Rupert's Land

Meredith Quartermain. NeWest Press (North American dist. LPG/Manda Group), trade paper $20.95 (280p) ISBN 978-1927063361
Constrained by social expectations, Cora Wagoner dreams of escape. While Cora entertains fantasies of escaping to a romanticized life amongst the ‘Indians,' Hunter George lives the reality of indigenous people in Canada during the Great Depression, oppressed by paternalistic Indian Agents bent on enforcing vindictively interventionist laws to force native assimilation into white society. Hunter himself is stolen from his family and sent to an Indian residential school. After a friend's death by neglect, he escapes in a desperate attempt to rejoin his people. A chance encounter sees Hunter joined by Cora, both desperately seeking freedom beyond society's borders. Quartermain, whose poetry collection Vancouver Walking won a B.C. Book Award, focuses on two groups traditionally oppressed by Canada's patriarchal society; her stylistic choices underline the protagonists' alienation. As limited as Cora's options are, she enjoys a glorious freedom compared to Hunter's lot; his experiences reflect the reality that some residential schools of the early 20th century killed roughly half of their unfortunate inmates. Those who survived were scarred by separation from their family, language and culture, many by the horrifying abuses they suffered. Canadians are – very belatedly – starting to come to grips with the reprehensible treatment of First Nations peoples in their history and its legacy of pain in the present; Quartermain's novel contributes to that process. (Sept.)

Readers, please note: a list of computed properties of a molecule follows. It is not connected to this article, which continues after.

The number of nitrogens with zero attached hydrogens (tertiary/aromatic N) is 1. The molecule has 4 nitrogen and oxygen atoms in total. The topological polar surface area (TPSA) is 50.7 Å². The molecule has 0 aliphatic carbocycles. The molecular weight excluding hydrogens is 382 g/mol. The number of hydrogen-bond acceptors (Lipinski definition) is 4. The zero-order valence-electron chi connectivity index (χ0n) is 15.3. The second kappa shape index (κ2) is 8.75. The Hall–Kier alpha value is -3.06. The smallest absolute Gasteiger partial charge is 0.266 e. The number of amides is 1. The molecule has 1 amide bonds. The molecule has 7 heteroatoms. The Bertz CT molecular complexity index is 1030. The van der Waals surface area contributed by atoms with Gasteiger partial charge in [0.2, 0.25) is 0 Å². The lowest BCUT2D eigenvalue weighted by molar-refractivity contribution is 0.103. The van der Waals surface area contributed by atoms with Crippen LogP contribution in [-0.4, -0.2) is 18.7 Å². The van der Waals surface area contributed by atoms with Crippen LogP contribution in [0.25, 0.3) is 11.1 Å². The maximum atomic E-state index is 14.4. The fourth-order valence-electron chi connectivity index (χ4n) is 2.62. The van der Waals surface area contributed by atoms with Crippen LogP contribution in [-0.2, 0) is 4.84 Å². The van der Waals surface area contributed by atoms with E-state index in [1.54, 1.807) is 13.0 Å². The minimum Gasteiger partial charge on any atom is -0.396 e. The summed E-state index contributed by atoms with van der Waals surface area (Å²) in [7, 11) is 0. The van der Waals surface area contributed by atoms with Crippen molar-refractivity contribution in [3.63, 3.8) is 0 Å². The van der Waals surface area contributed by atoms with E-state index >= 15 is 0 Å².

Reviewed on: 08/05/2013
Release date: 09/01/2013
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